Supplemental material that may be submitted with your thesis is the materials that are essential to understanding the research findings of your thesis, but impossible to incorporate or embed into a PDF. Materials submitted to the MIT Libraries may be provided as supplemental digital files or in some cases physical items. All supplementary materials must be approved for submission by your advisor. The MIT Libraries can help answer questions you may have about managing the supplementary material and other research materials associated with your research.

Contact early in your thesis writing process to determine the best way to include supplemental materials with your thesis.

You may also have other research data and outputs related to your thesis research that are not considered supplemental material and should not be submitted with your thesis. Research materials include the facts, observations, images, computer program results, recordings, measurements, or experiences on which a research output—an argument, theory, test or hypothesis, or other output—is based. These may also be termed, “research data.” This term relates to data generated, collected, or used during research projects, and in some cases may include the research output itself. Research materials should be deposited in appropriate research data repositories and cited in your thesis. You may consult the MIT Libraries’ Data Management Services website for guidance or reach out to Data Management Services (DMS)(, who can help answer questions you may have about managing your thesis data and choosing suitable solutions for longer term storage and access.

  • Supplementary information may be submitted with your thesis to your program after approval from your thesis advisor. 
  • Supplemental material should be mentioned and summarized in the written document, for example, using a few key frames from a movie to create a figure.
  • A list of supplementary information along with brief descriptions should be included in your thesis document. For digital files, the description should include information about the file types and any software and version needed to open and view the files.
  • Issues regarding the format of non-traditional, supplemental content should be resolved with your advisor.
  • Appendices and references are not considered supplementary information.
  • If your research data has been submitted to a repository, it should not also be submitted with your thesis.

Digital supplementary material

  • File naming and file types:
    • Follow the required file-naming convention for supplementary files: authorLastName-kerb-degree-dept-year-type_supplemental.ext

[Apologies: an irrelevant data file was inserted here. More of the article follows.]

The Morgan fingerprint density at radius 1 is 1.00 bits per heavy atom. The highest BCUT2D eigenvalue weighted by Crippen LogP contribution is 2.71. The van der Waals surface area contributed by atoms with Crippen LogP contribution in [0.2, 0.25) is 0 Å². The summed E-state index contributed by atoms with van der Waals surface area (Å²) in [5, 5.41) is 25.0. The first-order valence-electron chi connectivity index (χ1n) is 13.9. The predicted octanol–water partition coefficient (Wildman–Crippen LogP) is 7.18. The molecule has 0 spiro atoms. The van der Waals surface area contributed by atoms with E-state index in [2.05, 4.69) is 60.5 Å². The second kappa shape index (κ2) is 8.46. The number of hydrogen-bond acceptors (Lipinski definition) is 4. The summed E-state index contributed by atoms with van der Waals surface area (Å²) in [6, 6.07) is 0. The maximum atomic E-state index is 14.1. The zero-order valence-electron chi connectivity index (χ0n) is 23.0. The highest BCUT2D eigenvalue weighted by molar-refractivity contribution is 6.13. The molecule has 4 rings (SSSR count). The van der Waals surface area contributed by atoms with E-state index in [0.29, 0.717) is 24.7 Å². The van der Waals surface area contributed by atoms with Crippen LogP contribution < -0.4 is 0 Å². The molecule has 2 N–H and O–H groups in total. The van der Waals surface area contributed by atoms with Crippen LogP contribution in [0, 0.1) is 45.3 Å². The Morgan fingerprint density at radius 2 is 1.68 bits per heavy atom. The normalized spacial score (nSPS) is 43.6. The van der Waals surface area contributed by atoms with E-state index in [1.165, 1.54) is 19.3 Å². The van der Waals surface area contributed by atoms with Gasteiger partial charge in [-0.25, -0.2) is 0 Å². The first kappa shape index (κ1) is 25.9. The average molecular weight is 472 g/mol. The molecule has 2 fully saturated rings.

• Audio and video content should be made accessible by providing:
    • Captioning (legally required): text versions of the audio content, synchronized with the video: ways to get your video captioned
    • Additional content, not required:
    • For video, an audio description: a separate narrative audio track that describes important visual content, making it accessible to people who are unable to see the video
    • Transcripts: should capture all the spoken audio, plus on-screen text and descriptions of key visual information that wouldn’t otherwise be accessible without seeing the video

Physical supplementary material

For physical components that are integral to understanding the thesis document, and which cannot be meaningfully conveyed in a digital form, the author may submit the physical items to the MIT Libraries along with their thesis document. When photographs or a video of a physical item (such as a model) would be sufficient, the images should be included in the thesis document, and a video could be submitted as digital supplementary material.

An example of physical materials that would be approved for submission as part of the thesis would be photographs that cannot be shared digitally in our repository due to copyright restrictions. In this case, the photographs could be submitted as a physical volume that is referred to in the thesis document.

As with digital supplementary information and research materials, physical materials must be approved for submission by your advisor. Contact early in your thesis writing process to determine if physical materials should accompany your thesis, and if so how to schedule a transfer of materials to the MIT Libraries.

Creating your thesis document/digital format

You are required to submit a PDF/A-1 formatted thesis document to your department. In addition, it is recommended that original files, or source files, (such a .doc or .tex) are submitted alongside the PDF/A-1 to better ensure long-term access to your thesis.

Starting with accessible source files

You should create accessible files that support the use of screen readers and make your document more easily readable by assistive technologies. This will expand who is able to access your thesis. By creating an accessible document from the beginning, there will be less work required to remediate the PDF that gets created. Most software offers a guide for creating documents that are accessible to screen readers. Review the guidelines provided by the MIT Libraries.